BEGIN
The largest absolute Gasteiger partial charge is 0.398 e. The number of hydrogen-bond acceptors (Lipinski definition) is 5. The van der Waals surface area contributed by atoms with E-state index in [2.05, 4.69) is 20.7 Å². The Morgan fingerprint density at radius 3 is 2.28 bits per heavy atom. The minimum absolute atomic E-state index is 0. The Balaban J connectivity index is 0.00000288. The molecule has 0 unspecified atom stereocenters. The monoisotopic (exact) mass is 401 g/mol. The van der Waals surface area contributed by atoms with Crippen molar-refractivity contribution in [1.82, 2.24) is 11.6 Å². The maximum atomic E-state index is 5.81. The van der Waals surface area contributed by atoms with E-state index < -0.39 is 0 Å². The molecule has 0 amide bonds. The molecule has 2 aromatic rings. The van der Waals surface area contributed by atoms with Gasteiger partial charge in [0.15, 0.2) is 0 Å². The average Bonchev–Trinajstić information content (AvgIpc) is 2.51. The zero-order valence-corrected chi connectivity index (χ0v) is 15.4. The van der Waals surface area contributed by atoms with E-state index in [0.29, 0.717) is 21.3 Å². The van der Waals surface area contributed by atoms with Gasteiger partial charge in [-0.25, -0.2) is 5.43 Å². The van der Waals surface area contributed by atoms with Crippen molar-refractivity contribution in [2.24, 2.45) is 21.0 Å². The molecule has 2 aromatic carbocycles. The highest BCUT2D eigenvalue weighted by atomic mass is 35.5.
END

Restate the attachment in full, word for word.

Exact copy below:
The largest absolute Gasteiger partial charge is 0.398 e. The number of hydrogen-bond acceptors (Lipinski definition) is 5. The van der Waals surface area contributed by atoms with E-state index in [2.05, 4.69) is 20.7 Å². The Morgan fingerprint density at radius 3 is 2.28 bits per heavy atom. The minimum absolute atomic E-state index is 0. The Balaban J connectivity index is 0.00000288. The molecule has 0 unspecified atom stereocenters. The monoisotopic (exact) mass is 401 g/mol. The van der Waals surface area contributed by atoms with Crippen molar-refractivity contribution in [1.82, 2.24) is 11.6 Å². The maximum atomic E-state index is 5.81. The van der Waals surface area contributed by atoms with E-state index < -0.39 is 0 Å². The molecule has 0 amide bonds. The molecule has 2 aromatic rings. The van der Waals surface area contributed by atoms with Gasteiger partial charge in [0.15, 0.2) is 0 Å². The average Bonchev–Trinajstić information content (AvgIpc) is 2.51. The zero-order valence-corrected chi connectivity index (χ0v) is 15.4. The van der Waals surface area contributed by atoms with E-state index in [0.29, 0.717) is 21.3 Å². The van der Waals surface area contributed by atoms with Gasteiger partial charge in [-0.25, -0.2) is 5.43 Å². The van der Waals surface area contributed by atoms with Crippen molar-refractivity contribution in [2.24, 2.45) is 21.0 Å². The molecule has 2 aromatic carbocycles. The highest BCUT2D eigenvalue weighted by atomic mass is 35.5.